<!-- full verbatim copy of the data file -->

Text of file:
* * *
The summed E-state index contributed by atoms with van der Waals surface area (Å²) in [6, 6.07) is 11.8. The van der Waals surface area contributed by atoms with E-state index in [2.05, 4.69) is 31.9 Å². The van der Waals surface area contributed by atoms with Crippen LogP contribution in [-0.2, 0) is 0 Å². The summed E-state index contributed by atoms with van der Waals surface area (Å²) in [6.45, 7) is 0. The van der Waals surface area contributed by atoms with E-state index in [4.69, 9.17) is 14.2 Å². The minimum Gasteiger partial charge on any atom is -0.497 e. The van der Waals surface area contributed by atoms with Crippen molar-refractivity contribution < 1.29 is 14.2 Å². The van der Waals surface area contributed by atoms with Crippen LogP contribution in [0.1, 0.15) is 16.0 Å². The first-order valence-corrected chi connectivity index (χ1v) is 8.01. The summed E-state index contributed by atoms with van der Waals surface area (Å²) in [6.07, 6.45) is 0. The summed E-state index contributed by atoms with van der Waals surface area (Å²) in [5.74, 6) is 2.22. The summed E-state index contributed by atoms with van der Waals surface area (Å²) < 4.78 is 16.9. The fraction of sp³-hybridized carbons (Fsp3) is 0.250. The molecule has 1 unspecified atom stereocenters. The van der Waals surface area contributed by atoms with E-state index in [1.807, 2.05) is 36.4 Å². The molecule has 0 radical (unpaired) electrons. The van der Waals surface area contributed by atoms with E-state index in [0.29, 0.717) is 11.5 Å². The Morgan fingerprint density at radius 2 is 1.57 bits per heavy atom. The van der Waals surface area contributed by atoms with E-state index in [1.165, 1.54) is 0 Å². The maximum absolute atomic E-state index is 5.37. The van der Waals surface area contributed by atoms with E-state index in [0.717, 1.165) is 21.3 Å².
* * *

The summed E-state index contributed by atoms with van der Waals surface area (Å²) in [6, 6.07) is 11.8. The van der Waals surface area contributed by atoms with E-state index in [2.05, 4.69) is 31.9 Å². The van der Waals surface area contributed by atoms with Crippen LogP contribution in [-0.2, 0) is 0 Å². The summed E-state index contributed by atoms with van der Waals surface area (Å²) in [6.45, 7) is 0. The van der Waals surface area contributed by atoms with E-state index in [4.69, 9.17) is 14.2 Å². The minimum Gasteiger partial charge on any atom is -0.497 e. The van der Waals surface area contributed by atoms with Crippen molar-refractivity contribution < 1.29 is 14.2 Å². The van der Waals surface area contributed by atoms with Crippen LogP contribution in [0.1, 0.15) is 16.0 Å². The first-order valence-corrected chi connectivity index (χ1v) is 8.01. The summed E-state index contributed by atoms with van der Waals surface area (Å²) in [6.07, 6.45) is 0. The summed E-state index contributed by atoms with van der Waals surface area (Å²) in [5.74, 6) is 2.22. The summed E-state index contributed by atoms with van der Waals surface area (Å²) < 4.78 is 16.9. The fraction of sp³-hybridized carbons (Fsp3) is 0.250. The molecule has 1 unspecified atom stereocenters. The van der Waals surface area contributed by atoms with E-state index in [1.807, 2.05) is 36.4 Å². The molecule has 0 radical (unpaired) electrons. The van der Waals surface area contributed by atoms with E-state index in [0.29, 0.717) is 11.5 Å². The Morgan fingerprint density at radius 2 is 1.57 bits per heavy atom. The van der Waals surface area contributed by atoms with E-state index in [1.165, 1.54) is 0 Å². The maximum absolute atomic E-state index is 5.37. The van der Waals surface area contributed by atoms with E-state index in [0.717, 1.165) is 21.3 Å².